Literary Mama writing about the many faces of motherhood
After Page One: Cycles

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 A guest post to motivate, encourage, and inspire

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The View from Here

 

I am in one of the troughs.

I don’t want to write this. I don’t want to do much of anything. My two-and-a-half-year-old twins take up the vast majority of my time and when I do have time to write I hear myself asking: “What’s the point?” I’ve been rejected by three grant organizations and two literary journals in the past few weeks. I’m tired from sleeping through the night maybe fifty times in the last three years. I’m exhausted from addressing need after need after need – theirs, theirs, and only sometimes my own.

I’m writing this because the troughs are part of the writing/mothering cycle. So are the crests – like last spring when it seemed that everything I submitted was accepted, every seed of an idea blooming as gloriously as the saucer magnolia tree outside my window. But it’s hard to remember the crests when you’re not actually on one.

So I need to remember two things: the long view and the short view.

The long view is the inevitable cycle of ups and downs in both your family and your creative life. The long view is that there will be another acceptance; there will be another hour in which to write; the twins will eventually fall asleep for the night; the twins will eventually go to school; there will, at some point, be more of a balance between my need to write in solitude and our need to be a family together.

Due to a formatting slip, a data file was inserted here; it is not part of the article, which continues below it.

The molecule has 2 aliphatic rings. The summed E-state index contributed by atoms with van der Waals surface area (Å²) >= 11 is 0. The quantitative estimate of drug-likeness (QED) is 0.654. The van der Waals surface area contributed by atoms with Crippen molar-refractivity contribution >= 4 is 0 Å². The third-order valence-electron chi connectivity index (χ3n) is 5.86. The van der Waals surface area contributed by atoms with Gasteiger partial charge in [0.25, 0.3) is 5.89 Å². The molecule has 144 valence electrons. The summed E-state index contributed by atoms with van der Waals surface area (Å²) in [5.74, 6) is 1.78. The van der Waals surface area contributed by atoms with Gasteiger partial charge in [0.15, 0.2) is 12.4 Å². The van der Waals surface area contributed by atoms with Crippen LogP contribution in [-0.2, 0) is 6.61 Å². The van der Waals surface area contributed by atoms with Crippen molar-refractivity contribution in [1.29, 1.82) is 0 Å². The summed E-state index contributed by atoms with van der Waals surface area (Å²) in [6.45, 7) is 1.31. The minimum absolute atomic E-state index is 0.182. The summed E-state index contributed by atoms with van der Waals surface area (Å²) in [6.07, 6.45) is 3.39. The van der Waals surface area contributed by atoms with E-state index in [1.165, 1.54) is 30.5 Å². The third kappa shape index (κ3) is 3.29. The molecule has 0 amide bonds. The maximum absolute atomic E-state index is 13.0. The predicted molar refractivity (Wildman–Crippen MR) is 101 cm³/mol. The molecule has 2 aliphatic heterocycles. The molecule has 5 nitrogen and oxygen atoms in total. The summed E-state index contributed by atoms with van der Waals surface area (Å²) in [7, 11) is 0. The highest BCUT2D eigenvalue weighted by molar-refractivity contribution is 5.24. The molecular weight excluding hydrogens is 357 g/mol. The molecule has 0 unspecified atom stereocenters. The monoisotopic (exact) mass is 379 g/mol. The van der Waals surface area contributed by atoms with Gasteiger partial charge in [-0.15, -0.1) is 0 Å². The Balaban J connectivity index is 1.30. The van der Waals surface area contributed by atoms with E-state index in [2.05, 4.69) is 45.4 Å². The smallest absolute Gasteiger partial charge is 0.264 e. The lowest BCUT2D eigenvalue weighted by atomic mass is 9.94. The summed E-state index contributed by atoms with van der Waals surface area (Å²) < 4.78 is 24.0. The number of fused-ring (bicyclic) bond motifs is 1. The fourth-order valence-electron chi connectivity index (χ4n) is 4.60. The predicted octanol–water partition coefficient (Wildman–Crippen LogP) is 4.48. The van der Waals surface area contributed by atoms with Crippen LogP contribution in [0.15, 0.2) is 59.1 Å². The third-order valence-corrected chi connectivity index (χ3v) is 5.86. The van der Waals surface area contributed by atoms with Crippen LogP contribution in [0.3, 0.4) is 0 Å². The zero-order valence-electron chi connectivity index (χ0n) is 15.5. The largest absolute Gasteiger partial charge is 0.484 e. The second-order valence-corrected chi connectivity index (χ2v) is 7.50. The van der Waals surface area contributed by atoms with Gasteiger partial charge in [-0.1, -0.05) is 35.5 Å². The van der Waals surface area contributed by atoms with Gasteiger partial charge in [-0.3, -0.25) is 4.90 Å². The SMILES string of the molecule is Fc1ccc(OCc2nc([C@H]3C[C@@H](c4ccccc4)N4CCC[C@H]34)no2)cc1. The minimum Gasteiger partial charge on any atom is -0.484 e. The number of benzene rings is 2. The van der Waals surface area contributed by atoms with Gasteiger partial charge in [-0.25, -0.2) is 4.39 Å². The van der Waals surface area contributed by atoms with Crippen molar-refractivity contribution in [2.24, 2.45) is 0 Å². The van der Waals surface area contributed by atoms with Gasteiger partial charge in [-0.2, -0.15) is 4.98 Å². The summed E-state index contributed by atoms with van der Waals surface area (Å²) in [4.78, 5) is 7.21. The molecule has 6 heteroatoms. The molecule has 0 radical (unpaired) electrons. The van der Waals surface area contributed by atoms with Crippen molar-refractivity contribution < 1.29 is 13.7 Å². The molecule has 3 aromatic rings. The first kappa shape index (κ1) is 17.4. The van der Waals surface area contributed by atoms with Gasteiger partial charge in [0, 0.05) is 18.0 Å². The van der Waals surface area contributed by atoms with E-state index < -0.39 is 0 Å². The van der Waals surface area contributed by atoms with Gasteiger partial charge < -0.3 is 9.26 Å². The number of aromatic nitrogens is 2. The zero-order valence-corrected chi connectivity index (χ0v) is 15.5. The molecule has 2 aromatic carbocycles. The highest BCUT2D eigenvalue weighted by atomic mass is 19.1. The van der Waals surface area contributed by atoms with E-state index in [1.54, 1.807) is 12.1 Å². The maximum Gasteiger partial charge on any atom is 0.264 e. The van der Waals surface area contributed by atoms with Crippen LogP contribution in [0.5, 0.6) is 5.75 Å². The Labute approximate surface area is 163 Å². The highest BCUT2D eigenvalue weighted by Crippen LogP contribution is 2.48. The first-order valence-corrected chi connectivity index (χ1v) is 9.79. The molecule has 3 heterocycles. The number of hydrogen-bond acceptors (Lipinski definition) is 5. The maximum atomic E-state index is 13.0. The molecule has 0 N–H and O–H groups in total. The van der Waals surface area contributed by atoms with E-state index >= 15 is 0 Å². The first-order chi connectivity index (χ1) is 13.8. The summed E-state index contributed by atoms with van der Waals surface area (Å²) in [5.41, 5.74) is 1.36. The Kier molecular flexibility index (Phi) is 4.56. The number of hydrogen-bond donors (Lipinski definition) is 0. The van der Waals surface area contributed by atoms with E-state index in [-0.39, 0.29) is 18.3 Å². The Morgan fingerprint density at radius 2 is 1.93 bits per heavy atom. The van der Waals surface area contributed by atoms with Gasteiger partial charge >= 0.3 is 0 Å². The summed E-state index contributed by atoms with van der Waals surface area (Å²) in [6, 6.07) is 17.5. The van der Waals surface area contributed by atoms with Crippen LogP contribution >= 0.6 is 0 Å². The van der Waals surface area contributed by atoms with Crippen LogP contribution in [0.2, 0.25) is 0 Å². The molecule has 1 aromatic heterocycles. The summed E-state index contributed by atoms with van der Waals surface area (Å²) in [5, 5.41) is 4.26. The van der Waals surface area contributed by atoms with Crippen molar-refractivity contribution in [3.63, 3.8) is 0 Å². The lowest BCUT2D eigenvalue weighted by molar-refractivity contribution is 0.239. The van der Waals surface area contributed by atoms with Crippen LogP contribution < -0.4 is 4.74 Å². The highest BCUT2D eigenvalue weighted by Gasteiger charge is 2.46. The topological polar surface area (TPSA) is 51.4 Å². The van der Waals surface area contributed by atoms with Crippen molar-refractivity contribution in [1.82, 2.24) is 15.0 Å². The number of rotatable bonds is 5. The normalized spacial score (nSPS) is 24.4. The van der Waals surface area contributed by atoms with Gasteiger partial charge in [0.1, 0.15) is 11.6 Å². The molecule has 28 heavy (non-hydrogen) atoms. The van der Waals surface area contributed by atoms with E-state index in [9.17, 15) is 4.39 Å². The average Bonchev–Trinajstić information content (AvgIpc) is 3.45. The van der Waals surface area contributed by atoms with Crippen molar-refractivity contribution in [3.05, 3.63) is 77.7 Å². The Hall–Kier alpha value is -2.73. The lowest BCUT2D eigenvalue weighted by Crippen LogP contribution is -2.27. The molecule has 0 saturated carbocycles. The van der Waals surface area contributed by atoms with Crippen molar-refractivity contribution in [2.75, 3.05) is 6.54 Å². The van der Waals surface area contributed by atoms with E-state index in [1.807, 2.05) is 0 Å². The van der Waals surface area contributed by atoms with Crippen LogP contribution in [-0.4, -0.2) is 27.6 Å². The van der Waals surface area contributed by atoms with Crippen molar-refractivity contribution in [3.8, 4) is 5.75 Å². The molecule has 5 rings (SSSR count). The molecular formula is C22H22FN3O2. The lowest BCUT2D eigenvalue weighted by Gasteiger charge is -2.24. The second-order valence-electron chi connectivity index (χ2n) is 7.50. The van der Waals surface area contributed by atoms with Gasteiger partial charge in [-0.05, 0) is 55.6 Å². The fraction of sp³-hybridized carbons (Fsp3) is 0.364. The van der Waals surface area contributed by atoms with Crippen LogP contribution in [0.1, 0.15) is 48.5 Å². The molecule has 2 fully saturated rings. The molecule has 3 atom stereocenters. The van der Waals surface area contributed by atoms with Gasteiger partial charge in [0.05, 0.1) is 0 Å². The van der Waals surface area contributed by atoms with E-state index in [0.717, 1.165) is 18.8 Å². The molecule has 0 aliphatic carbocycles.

But there is also the short view – the micro view, even. What can I do in the next few hours to start climbing out of this trough? I might have fifteen minutes while the twins are happily rereading the books we found in the library this morning. What can I do in that time? Look up submission guidelines? Brainstorm a title for a new essay? Make a list of things to do when I have more time? I might have a two-hour stretch while they nap. Maybe I can read one of the books I plan to review, or catch up with my journaling, or work on that one troublesome passage that just doesn't seem to knit together.

Or maybe I can make a strong cup of coffee and write about how hard it is to let my stagnant mood dissolve.  Maybe I can write something about how difficult it is to take the long view while also focusing on this scrap of time right in front of me.  And maybe some words will come, words that will form a current to draw me out of this trough and up towards one of the crests again.

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Join our After Page One series.  We’re looking for 300 to 500-word guest posts that motivate, inspire, and encourage other mama-writers, and we’d love to feature YOUR thoughts about getting started, getting back to a writing project, integrating writing with motherhood, reading, or having a positive attitude.   The list is endless, but here are some questions that might help you get started. We’ll publish a short bio so readers can learn more about you and your projects.


Randon Billings Noble is an essayist. Her work has appeared in the Modern Love column of The New York Times; Brain, Child; The Georgia Review; The Rumpus; Brevity; Fourth Genre and elsewhere.  She is a nonfiction editor at r.kv.r.y quarterly, Reviews Editor at PANK, and a reviewer for The A.V. Club.


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